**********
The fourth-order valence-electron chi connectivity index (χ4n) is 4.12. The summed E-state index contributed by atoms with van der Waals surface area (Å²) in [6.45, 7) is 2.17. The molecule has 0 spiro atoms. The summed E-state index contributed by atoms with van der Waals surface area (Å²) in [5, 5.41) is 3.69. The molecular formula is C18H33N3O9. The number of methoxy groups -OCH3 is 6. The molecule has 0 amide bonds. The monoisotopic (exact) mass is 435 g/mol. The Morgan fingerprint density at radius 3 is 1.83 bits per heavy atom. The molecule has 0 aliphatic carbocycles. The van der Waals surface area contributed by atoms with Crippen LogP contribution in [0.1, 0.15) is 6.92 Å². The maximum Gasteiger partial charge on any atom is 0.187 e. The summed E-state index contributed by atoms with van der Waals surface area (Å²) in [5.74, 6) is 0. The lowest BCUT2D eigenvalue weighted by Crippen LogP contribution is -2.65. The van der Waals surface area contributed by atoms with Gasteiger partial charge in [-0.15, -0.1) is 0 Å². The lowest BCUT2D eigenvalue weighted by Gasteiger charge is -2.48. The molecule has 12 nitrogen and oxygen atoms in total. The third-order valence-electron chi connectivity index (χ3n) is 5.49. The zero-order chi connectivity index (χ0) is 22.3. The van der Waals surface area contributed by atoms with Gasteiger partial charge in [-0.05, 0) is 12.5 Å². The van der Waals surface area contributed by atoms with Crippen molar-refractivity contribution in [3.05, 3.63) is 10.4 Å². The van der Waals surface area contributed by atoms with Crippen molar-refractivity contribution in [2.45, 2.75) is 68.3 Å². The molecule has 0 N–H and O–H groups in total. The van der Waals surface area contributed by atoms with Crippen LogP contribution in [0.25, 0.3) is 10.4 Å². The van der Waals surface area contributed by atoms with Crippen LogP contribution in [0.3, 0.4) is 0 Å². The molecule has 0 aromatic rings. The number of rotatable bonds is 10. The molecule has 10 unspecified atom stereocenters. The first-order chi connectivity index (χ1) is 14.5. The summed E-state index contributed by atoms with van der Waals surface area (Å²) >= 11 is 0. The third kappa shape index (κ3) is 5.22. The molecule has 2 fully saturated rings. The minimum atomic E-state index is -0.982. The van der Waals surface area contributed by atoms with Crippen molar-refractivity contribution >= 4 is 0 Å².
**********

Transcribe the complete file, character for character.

The fourth-order valence-electron chi connectivity index (χ4n) is 4.12. The summed E-state index contributed by atoms with van der Waals surface area (Å²) in [6.45, 7) is 2.17. The molecule has 0 spiro atoms. The summed E-state index contributed by atoms with van der Waals surface area (Å²) in [5, 5.41) is 3.69. The molecular formula is C18H33N3O9. The number of methoxy groups -OCH3 is 6. The molecule has 0 amide bonds. The monoisotopic (exact) mass is 435 g/mol. The Morgan fingerprint density at radius 3 is 1.83 bits per heavy atom. The molecule has 0 aliphatic carbocycles. The van der Waals surface area contributed by atoms with Crippen LogP contribution in [0.1, 0.15) is 6.92 Å². The maximum Gasteiger partial charge on any atom is 0.187 e. The summed E-state index contributed by atoms with van der Waals surface area (Å²) in [5.74, 6) is 0. The lowest BCUT2D eigenvalue weighted by Crippen LogP contribution is -2.65. The van der Waals surface area contributed by atoms with Gasteiger partial charge in [-0.15, -0.1) is 0 Å². The lowest BCUT2D eigenvalue weighted by Gasteiger charge is -2.48. The molecule has 12 nitrogen and oxygen atoms in total. The third-order valence-electron chi connectivity index (χ3n) is 5.49. The zero-order chi connectivity index (χ0) is 22.3. The van der Waals surface area contributed by atoms with Gasteiger partial charge in [-0.05, 0) is 12.5 Å². The van der Waals surface area contributed by atoms with Crippen molar-refractivity contribution in [3.05, 3.63) is 10.4 Å². The van der Waals surface area contributed by atoms with Crippen molar-refractivity contribution in [2.45, 2.75) is 68.3 Å². The molecule has 0 N–H and O–H groups in total. The van der Waals surface area contributed by atoms with Crippen LogP contribution in [0.25, 0.3) is 10.4 Å². The van der Waals surface area contributed by atoms with Crippen LogP contribution in [0.3, 0.4) is 0 Å². The molecule has 0 aromatic rings. The number of rotatable bonds is 10. The molecule has 10 unspecified atom stereocenters. The first-order chi connectivity index (χ1) is 14.5. The summed E-state index contributed by atoms with van der Waals surface area (Å²) >= 11 is 0. The third kappa shape index (κ3) is 5.22. The molecule has 2 fully saturated rings. The minimum atomic E-state index is -0.982. The van der Waals surface area contributed by atoms with Crippen molar-refractivity contribution >= 4 is 0 Å².